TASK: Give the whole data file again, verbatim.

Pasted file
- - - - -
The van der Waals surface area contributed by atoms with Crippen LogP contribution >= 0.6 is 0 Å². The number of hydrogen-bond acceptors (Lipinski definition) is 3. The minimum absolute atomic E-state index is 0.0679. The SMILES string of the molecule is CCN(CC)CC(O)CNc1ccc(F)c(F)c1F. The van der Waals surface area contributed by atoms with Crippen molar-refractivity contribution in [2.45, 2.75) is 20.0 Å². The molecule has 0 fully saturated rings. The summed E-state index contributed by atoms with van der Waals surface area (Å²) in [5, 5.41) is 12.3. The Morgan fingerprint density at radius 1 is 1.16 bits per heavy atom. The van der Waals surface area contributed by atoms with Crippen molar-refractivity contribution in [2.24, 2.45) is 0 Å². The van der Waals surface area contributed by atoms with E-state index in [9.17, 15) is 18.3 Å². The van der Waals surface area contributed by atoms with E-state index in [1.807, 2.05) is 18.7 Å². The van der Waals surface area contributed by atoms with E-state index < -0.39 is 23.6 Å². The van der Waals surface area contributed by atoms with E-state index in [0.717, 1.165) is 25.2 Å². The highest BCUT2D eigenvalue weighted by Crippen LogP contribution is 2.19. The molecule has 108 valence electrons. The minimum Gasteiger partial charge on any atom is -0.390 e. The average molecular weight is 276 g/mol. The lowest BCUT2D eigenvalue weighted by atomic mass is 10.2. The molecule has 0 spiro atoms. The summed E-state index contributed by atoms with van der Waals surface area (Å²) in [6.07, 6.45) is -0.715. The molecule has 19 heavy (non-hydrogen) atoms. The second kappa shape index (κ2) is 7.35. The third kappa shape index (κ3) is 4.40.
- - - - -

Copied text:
The van der Waals surface area contributed by atoms with Crippen LogP contribution >= 0.6 is 0 Å². The number of hydrogen-bond acceptors (Lipinski definition) is 3. The minimum absolute atomic E-state index is 0.0679. The SMILES string of the molecule is CCN(CC)CC(O)CNc1ccc(F)c(F)c1F. The van der Waals surface area contributed by atoms with Crippen molar-refractivity contribution in [2.45, 2.75) is 20.0 Å². The molecule has 0 fully saturated rings. The summed E-state index contributed by atoms with van der Waals surface area (Å²) in [5, 5.41) is 12.3. The Morgan fingerprint density at radius 1 is 1.16 bits per heavy atom. The van der Waals surface area contributed by atoms with Crippen molar-refractivity contribution in [2.24, 2.45) is 0 Å². The van der Waals surface area contributed by atoms with E-state index in [9.17, 15) is 18.3 Å². The van der Waals surface area contributed by atoms with E-state index in [1.807, 2.05) is 18.7 Å². The van der Waals surface area contributed by atoms with E-state index < -0.39 is 23.6 Å². The van der Waals surface area contributed by atoms with E-state index in [0.717, 1.165) is 25.2 Å². The highest BCUT2D eigenvalue weighted by Crippen LogP contribution is 2.19. The molecule has 108 valence electrons. The minimum Gasteiger partial charge on any atom is -0.390 e. The average molecular weight is 276 g/mol. The lowest BCUT2D eigenvalue weighted by atomic mass is 10.2. The molecule has 0 spiro atoms. The summed E-state index contributed by atoms with van der Waals surface area (Å²) in [6.07, 6.45) is -0.715. The molecule has 19 heavy (non-hydrogen) atoms. The second kappa shape index (κ2) is 7.35. The third kappa shape index (κ3) is 4.40.